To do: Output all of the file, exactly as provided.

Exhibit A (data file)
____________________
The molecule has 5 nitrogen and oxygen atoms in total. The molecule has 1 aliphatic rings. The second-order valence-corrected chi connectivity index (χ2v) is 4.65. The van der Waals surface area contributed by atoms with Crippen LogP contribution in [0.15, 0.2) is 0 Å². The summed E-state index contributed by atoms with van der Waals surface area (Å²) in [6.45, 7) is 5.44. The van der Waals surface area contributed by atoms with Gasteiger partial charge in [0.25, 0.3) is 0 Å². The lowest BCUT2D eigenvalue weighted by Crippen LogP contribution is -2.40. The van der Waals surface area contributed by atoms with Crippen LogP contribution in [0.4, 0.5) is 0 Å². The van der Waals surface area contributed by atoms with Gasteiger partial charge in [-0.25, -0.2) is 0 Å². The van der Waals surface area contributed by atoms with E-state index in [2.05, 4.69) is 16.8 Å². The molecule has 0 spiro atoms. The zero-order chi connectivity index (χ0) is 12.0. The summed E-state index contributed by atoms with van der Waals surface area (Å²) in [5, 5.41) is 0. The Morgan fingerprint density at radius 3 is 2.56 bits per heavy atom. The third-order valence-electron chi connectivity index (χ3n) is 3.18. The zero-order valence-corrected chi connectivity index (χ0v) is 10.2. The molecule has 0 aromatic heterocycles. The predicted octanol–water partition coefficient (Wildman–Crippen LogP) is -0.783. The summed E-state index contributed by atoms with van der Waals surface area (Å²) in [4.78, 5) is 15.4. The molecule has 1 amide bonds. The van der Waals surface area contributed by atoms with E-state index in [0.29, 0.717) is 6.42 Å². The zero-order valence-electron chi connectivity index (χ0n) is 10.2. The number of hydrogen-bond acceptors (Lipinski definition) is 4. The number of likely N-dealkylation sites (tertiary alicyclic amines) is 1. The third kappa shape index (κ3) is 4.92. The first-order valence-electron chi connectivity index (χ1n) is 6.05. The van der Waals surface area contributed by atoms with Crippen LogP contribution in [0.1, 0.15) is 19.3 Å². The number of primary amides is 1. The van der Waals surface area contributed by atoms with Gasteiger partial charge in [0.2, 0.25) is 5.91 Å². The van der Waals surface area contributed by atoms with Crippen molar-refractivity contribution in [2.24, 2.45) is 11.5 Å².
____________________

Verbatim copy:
The molecule has 5 nitrogen and oxygen atoms in total. The molecule has 1 aliphatic rings. The second-order valence-corrected chi connectivity index (χ2v) is 4.65. The van der Waals surface area contributed by atoms with Crippen LogP contribution in [0.15, 0.2) is 0 Å². The summed E-state index contributed by atoms with van der Waals surface area (Å²) in [6.45, 7) is 5.44. The van der Waals surface area contributed by atoms with Gasteiger partial charge in [0.25, 0.3) is 0 Å². The lowest BCUT2D eigenvalue weighted by Crippen LogP contribution is -2.40. The van der Waals surface area contributed by atoms with Crippen LogP contribution in [0.4, 0.5) is 0 Å². The van der Waals surface area contributed by atoms with Gasteiger partial charge in [-0.25, -0.2) is 0 Å². The van der Waals surface area contributed by atoms with E-state index in [2.05, 4.69) is 16.8 Å². The molecule has 0 spiro atoms. The zero-order chi connectivity index (χ0) is 12.0. The summed E-state index contributed by atoms with van der Waals surface area (Å²) in [5, 5.41) is 0. The Morgan fingerprint density at radius 3 is 2.56 bits per heavy atom. The third-order valence-electron chi connectivity index (χ3n) is 3.18. The zero-order valence-corrected chi connectivity index (χ0v) is 10.2. The molecule has 0 aromatic heterocycles. The predicted octanol–water partition coefficient (Wildman–Crippen LogP) is -0.783. The summed E-state index contributed by atoms with van der Waals surface area (Å²) in [4.78, 5) is 15.4. The molecule has 1 amide bonds. The van der Waals surface area contributed by atoms with E-state index in [0.29, 0.717) is 6.42 Å². The zero-order valence-electron chi connectivity index (χ0n) is 10.2. The number of hydrogen-bond acceptors (Lipinski definition) is 4. The number of likely N-dealkylation sites (tertiary alicyclic amines) is 1. The third kappa shape index (κ3) is 4.92. The first-order valence-electron chi connectivity index (χ1n) is 6.05. The van der Waals surface area contributed by atoms with Crippen LogP contribution in [0.1, 0.15) is 19.3 Å². The number of primary amides is 1. The van der Waals surface area contributed by atoms with Gasteiger partial charge in [0.2, 0.25) is 5.91 Å². The van der Waals surface area contributed by atoms with Crippen molar-refractivity contribution in [2.24, 2.45) is 11.5 Å².